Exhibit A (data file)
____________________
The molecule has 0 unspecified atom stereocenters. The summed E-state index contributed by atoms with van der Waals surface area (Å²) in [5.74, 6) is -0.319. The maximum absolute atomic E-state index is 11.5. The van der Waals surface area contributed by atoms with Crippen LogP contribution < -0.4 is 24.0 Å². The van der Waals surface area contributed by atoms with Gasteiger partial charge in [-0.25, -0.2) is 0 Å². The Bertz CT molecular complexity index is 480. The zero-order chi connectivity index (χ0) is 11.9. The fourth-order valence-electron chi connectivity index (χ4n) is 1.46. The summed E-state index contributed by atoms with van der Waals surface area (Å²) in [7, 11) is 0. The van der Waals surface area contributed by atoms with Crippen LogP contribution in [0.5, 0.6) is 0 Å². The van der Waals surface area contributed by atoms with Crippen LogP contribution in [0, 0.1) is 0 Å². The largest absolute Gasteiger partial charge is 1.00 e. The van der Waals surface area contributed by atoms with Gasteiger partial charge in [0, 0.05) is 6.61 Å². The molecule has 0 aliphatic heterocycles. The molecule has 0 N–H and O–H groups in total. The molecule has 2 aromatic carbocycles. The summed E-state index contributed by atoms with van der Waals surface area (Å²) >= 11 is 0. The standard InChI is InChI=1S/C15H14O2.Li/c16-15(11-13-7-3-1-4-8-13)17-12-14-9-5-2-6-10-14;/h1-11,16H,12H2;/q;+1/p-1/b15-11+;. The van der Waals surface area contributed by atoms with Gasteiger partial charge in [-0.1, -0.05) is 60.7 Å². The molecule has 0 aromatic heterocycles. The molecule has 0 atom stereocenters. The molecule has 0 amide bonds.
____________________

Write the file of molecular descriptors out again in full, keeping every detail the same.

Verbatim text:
The molecule has 0 unspecified atom stereocenters. The summed E-state index contributed by atoms with van der Waals surface area (Å²) in [5.74, 6) is -0.319. The maximum absolute atomic E-state index is 11.5. The van der Waals surface area contributed by atoms with Crippen LogP contribution < -0.4 is 24.0 Å². The van der Waals surface area contributed by atoms with Gasteiger partial charge in [-0.25, -0.2) is 0 Å². The Bertz CT molecular complexity index is 480. The zero-order chi connectivity index (χ0) is 11.9. The fourth-order valence-electron chi connectivity index (χ4n) is 1.46. The summed E-state index contributed by atoms with van der Waals surface area (Å²) in [7, 11) is 0. The van der Waals surface area contributed by atoms with Crippen LogP contribution in [0.5, 0.6) is 0 Å². The van der Waals surface area contributed by atoms with Crippen LogP contribution in [0, 0.1) is 0 Å². The largest absolute Gasteiger partial charge is 1.00 e. The van der Waals surface area contributed by atoms with Gasteiger partial charge in [0, 0.05) is 6.61 Å². The molecule has 0 aliphatic heterocycles. The molecule has 0 N–H and O–H groups in total. The molecule has 2 aromatic carbocycles. The summed E-state index contributed by atoms with van der Waals surface area (Å²) >= 11 is 0. The standard InChI is InChI=1S/C15H14O2.Li/c16-15(11-13-7-3-1-4-8-13)17-12-14-9-5-2-6-10-14;/h1-11,16H,12H2;/q;+1/p-1/b15-11+;. The van der Waals surface area contributed by atoms with Gasteiger partial charge in [-0.1, -0.05) is 60.7 Å². The molecule has 0 aromatic heterocycles. The molecule has 0 atom stereocenters. The molecule has 0 amide bonds.